Others were discoveries of community — such as when the Flagstaff Fire Department agreed to lift Vankat on the ladder of firetruck so that he could recreate an 1884 shot of downtown Flagstaff taken from atop a since removed water tower. Or the way the people of Flagstaff graciously allowed him behind their fences when he requested access in pursuit of particular shots.

“I was only turned down once,” Vankat said.

When asked why he believed he had such a high rate of success in this regard, Vankat said he thought Flagstaff is place where people are friendly and “share the care” for the landscape.

“It’s remarkable,” he added.

In collection, the repeat photographs of “Through the Lens of Time” reveal patterns in the way the northern Arizona landscape has changed. The overall expansion and modernization of Flagstaff is expected. But it is rather surprising to see the open ponderosa grassland before it was engulfed, and realize that the full-grown trees presently squeezed in the urban density are nearly all recent additions.

“We’ve lost an aspect of what used to be present in Flagstaff,” he said. “Ponderosa pines are not completely gone downtown, in the suburbs and other regions, but so many of them have been replaced by non-native species.”

As a plant ecologist, non-native plants are a mortal peeve to Vankat. He has seen and studied first hand the havoc they can wreak on an ecosystem. And for the most part, his photos show the degree to which non-native plants dominate the present day streets of Flagstaff.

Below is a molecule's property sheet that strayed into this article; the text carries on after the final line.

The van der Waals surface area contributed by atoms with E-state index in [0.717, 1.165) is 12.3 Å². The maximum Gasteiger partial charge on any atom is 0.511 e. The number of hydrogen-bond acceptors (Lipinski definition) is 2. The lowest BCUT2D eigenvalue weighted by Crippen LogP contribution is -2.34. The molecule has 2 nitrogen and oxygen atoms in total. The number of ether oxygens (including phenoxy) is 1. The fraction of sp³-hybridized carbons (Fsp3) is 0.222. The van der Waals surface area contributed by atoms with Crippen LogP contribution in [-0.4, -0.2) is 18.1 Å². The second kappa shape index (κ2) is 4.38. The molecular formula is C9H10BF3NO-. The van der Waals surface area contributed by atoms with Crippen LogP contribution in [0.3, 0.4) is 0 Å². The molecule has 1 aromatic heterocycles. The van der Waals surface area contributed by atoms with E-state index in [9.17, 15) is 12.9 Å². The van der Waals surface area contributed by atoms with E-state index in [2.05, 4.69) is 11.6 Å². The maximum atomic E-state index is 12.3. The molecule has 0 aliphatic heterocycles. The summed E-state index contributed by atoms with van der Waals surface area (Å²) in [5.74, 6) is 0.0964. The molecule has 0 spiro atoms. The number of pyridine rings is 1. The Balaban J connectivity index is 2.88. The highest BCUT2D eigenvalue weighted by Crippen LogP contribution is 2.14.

It’s not just the city where trees have gotten more dense. Many photos clearly show how even in the surrounding forests — where native plants still reign supreme — ingrowth of ponderosa pines and other tress have filled in the scenes. At times, this ingrowth is so severe that the repeat photos would be unrecognizable if not for some faint clue. One pair from Norther Hart Prairie clearly shows a mountain vista across a grassland in 1885. In its repeat, the peak on the horizon is faintly visible between the trunks, branches and needles of newly grown trees.

This new density of trees is in large part a consequence of historic wildfire suppression, Vankat said.